More meddlesome ones might ask whether you have appropriately considered the value of the IRB's time across the different institutions. You might then note that getting some 'best practice' guidelines out of this could save many multiples of that time for anybody who's ever sent stuff to an IRB.

But if they tell you you'd need to seek up-front approval from each of the IRBs for your study on IRBs, well, they're proposing killing the study and it would be interesting to know which universities would do that. While they’d be raising the deception of IRB members as an issue, the deception would be necessary for the study to be undertaken.

If there seem to be enough potential folks to make a go of this, I think it could be a lot of fun.

Now it could be that I've just wrecked the potential for running this particular study.

But it could also mean that IRBs that have read the post would be more reasonable in assessing your proposal to assess other IRB proposals. So either way it's good.

If you wind up submitting the proposal above, let me know that you're doing so (so I can tell you if anybody else at your school's already done it) and then let me know how it turns out. If enough people get back to me, then that's the study; first one successfully through can be lead and I'll forward the other data points on to that person.

If we don't have enough data points, well, the first one who did get approval will have to run the study as I actually outlined it above the hard way: setting up a panel of people who will formally submit an IRB proposal. I have a couple of really fun field/audit ones that would be worth doing in their own right, but I'm not going to post them here for fear of skewing things all the way down.

And, to be very clear, lead author above means "you do all the work".

Previously: The Ethics of Ethical Review Boards.

Friday, 27 February 2015

Missed opportunity

Sadly, our tech regulations do not put us in the outside of the Asylum.

I wrote in May 2013:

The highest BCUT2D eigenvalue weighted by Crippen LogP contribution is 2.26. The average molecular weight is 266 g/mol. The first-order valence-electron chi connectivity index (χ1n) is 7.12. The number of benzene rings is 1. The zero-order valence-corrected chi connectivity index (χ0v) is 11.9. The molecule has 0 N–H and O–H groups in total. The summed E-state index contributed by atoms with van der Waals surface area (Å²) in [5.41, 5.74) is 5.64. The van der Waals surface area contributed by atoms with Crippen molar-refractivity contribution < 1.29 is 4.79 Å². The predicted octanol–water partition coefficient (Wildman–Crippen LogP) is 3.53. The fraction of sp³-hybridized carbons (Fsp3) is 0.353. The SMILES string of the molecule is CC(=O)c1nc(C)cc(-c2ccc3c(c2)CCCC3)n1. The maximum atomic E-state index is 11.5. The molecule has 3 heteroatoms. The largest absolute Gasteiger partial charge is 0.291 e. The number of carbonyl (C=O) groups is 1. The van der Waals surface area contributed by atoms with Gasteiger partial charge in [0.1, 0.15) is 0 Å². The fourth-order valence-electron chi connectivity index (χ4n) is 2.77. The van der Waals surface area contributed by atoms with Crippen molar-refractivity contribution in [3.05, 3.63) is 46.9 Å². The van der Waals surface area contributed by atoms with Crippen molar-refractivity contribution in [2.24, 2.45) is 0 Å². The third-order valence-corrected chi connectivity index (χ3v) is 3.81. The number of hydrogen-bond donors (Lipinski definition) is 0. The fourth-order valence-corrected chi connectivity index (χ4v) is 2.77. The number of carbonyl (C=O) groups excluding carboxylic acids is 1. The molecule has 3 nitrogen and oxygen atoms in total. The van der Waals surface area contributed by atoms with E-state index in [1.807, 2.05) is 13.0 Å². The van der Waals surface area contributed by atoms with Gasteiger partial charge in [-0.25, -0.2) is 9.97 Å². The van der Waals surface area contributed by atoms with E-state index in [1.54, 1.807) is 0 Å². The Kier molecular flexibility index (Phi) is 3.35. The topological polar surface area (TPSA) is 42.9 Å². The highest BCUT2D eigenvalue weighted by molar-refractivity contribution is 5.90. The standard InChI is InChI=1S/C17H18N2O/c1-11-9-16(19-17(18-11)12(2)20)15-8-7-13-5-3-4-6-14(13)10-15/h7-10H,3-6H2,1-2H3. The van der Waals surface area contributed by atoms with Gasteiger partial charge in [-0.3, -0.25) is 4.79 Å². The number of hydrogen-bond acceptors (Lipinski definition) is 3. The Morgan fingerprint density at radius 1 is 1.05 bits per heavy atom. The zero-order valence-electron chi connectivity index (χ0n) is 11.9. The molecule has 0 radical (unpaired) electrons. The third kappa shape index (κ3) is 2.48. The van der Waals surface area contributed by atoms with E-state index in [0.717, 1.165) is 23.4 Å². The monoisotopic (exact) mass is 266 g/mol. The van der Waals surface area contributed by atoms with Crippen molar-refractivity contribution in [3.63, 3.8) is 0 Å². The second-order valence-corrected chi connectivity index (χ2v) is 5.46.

New Zealand keeps ranking at or near the top of the various indices of economic and social freedoms. We could do well by encouraging greater immigration of American techies fed up with that the American governmentseems to be archiving and storing just about everything for later searches. Just show them Novopay as example of how we couldn't, even if we wanted to.
Alas, we're not immune to the shenanigans going on elsewhere. Our NSA, the GCSB, is getting a legislative redraft. Thomas Beagle of TechLiberty summarisesNoRightTurn has a few additional comments. I'm not a lawyer - maybe things aren't as bad as they seem. David Farrar is considerably less concerned....When the US seems to be doing everything it can to convince its tech guys that the government really does want to be spying on everybody, and that the IRS wants to know everything you talk about at political meetings if you have small-government leanings, the last thing we need are headlines suggesting we're heading down similar paths if the legislation doesn't actually do that. And if it does, it does need changing.
At the time, a whole pile of people offered me big assurances that the TICSA legislation was far more innocuous than the press made out and that it wouldn't just work to kill innovative startups who couldn't handle the regulations and that it was all just a beat-up by people who didn't understand the regulations and hadn't had all the super-secret briefings.

The NZ Herald now tells me that we've scared off a pile of tech investment. I guess that they didn't understand the regulations or profit from the super-secret briefings either.